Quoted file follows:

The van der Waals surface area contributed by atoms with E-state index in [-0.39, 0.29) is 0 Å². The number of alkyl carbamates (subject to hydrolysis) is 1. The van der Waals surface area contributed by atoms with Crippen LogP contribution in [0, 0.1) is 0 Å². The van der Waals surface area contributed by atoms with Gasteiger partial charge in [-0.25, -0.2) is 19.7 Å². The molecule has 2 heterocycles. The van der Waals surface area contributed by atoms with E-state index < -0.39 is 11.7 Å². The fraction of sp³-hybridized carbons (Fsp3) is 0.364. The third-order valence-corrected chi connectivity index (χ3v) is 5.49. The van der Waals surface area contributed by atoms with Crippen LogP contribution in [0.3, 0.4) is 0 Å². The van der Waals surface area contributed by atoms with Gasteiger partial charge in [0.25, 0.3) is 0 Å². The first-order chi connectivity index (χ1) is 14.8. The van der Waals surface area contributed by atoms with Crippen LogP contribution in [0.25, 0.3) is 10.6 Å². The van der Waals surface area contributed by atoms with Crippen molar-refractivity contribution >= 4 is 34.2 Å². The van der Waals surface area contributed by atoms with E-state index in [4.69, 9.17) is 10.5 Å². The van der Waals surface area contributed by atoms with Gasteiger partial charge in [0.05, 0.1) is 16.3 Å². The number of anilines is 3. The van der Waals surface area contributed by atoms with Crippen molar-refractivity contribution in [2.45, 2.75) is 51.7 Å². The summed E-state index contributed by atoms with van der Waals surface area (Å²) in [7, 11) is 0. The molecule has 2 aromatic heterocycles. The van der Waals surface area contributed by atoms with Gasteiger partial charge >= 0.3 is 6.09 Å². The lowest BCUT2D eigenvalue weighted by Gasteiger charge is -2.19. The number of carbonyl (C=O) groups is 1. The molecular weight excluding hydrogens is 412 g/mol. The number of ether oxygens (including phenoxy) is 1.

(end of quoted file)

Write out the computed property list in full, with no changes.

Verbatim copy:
The van der Waals surface area contributed by atoms with E-state index in [-0.39, 0.29) is 0 Å². The number of alkyl carbamates (subject to hydrolysis) is 1. The van der Waals surface area contributed by atoms with Crippen LogP contribution in [0, 0.1) is 0 Å². The van der Waals surface area contributed by atoms with Gasteiger partial charge in [-0.25, -0.2) is 19.7 Å². The molecule has 2 heterocycles. The van der Waals surface area contributed by atoms with E-state index < -0.39 is 11.7 Å². The fraction of sp³-hybridized carbons (Fsp3) is 0.364. The third-order valence-corrected chi connectivity index (χ3v) is 5.49. The van der Waals surface area contributed by atoms with Crippen LogP contribution in [0.3, 0.4) is 0 Å². The van der Waals surface area contributed by atoms with Gasteiger partial charge in [0.25, 0.3) is 0 Å². The first-order chi connectivity index (χ1) is 14.8. The van der Waals surface area contributed by atoms with Crippen LogP contribution in [0.25, 0.3) is 10.6 Å². The van der Waals surface area contributed by atoms with Crippen molar-refractivity contribution >= 4 is 34.2 Å². The van der Waals surface area contributed by atoms with E-state index in [4.69, 9.17) is 10.5 Å². The van der Waals surface area contributed by atoms with Gasteiger partial charge in [0.05, 0.1) is 16.3 Å². The number of anilines is 3. The van der Waals surface area contributed by atoms with Crippen molar-refractivity contribution in [2.45, 2.75) is 51.7 Å². The summed E-state index contributed by atoms with van der Waals surface area (Å²) in [7, 11) is 0. The molecule has 2 aromatic heterocycles. The van der Waals surface area contributed by atoms with Gasteiger partial charge >= 0.3 is 6.09 Å². The lowest BCUT2D eigenvalue weighted by Gasteiger charge is -2.19. The number of carbonyl (C=O) groups is 1. The molecular weight excluding hydrogens is 412 g/mol. The number of ether oxygens (including phenoxy) is 1.